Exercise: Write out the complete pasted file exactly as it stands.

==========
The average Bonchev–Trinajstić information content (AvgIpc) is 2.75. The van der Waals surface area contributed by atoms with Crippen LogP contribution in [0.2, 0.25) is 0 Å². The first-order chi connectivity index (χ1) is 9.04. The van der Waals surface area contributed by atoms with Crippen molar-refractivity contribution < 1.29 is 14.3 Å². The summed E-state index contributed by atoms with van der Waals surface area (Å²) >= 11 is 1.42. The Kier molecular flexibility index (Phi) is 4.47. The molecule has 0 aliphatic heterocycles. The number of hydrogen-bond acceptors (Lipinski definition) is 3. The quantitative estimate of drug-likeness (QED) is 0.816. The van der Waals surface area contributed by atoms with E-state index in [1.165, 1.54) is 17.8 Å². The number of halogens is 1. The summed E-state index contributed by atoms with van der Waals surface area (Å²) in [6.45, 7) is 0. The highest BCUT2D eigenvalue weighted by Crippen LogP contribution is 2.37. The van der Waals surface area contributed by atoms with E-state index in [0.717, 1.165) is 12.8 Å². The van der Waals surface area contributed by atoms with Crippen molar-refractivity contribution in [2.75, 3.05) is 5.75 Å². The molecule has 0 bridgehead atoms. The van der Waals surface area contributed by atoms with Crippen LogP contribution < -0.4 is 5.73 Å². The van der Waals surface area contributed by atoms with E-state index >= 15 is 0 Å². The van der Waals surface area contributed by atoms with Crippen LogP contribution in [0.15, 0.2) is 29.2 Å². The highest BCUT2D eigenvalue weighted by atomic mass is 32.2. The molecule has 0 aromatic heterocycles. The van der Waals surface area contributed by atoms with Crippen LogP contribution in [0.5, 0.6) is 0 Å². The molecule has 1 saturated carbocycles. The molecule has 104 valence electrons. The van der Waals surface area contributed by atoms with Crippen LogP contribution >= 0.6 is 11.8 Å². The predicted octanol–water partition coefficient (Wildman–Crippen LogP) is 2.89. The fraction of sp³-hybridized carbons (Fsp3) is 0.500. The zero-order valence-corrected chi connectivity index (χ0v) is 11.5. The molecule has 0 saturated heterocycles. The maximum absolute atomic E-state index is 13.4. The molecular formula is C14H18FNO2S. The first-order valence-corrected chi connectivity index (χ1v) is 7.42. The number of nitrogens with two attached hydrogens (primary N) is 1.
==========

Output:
The average Bonchev–Trinajstić information content (AvgIpc) is 2.75. The van der Waals surface area contributed by atoms with Crippen LogP contribution in [0.2, 0.25) is 0 Å². The first-order chi connectivity index (χ1) is 9.04. The van der Waals surface area contributed by atoms with Crippen molar-refractivity contribution < 1.29 is 14.3 Å². The summed E-state index contributed by atoms with van der Waals surface area (Å²) >= 11 is 1.42. The Kier molecular flexibility index (Phi) is 4.47. The molecule has 0 aliphatic heterocycles. The number of hydrogen-bond acceptors (Lipinski definition) is 3. The quantitative estimate of drug-likeness (QED) is 0.816. The van der Waals surface area contributed by atoms with E-state index in [1.165, 1.54) is 17.8 Å². The number of halogens is 1. The summed E-state index contributed by atoms with van der Waals surface area (Å²) in [6.45, 7) is 0. The highest BCUT2D eigenvalue weighted by Crippen LogP contribution is 2.37. The van der Waals surface area contributed by atoms with E-state index in [0.717, 1.165) is 12.8 Å². The van der Waals surface area contributed by atoms with Crippen molar-refractivity contribution in [2.75, 3.05) is 5.75 Å². The molecule has 0 bridgehead atoms. The van der Waals surface area contributed by atoms with Crippen LogP contribution < -0.4 is 5.73 Å². The van der Waals surface area contributed by atoms with E-state index >= 15 is 0 Å². The van der Waals surface area contributed by atoms with Crippen LogP contribution in [0.15, 0.2) is 29.2 Å². The highest BCUT2D eigenvalue weighted by atomic mass is 32.2. The molecule has 0 aromatic heterocycles. The van der Waals surface area contributed by atoms with Crippen LogP contribution in [0.5, 0.6) is 0 Å². The molecule has 1 saturated carbocycles. The molecule has 104 valence electrons. The van der Waals surface area contributed by atoms with Crippen LogP contribution >= 0.6 is 11.8 Å². The predicted octanol–water partition coefficient (Wildman–Crippen LogP) is 2.89. The fraction of sp³-hybridized carbons (Fsp3) is 0.500. The zero-order valence-corrected chi connectivity index (χ0v) is 11.5. The molecule has 0 saturated heterocycles. The maximum absolute atomic E-state index is 13.4. The molecular formula is C14H18FNO2S. The first-order valence-corrected chi connectivity index (χ1v) is 7.42. The number of nitrogens with two attached hydrogens (primary N) is 1.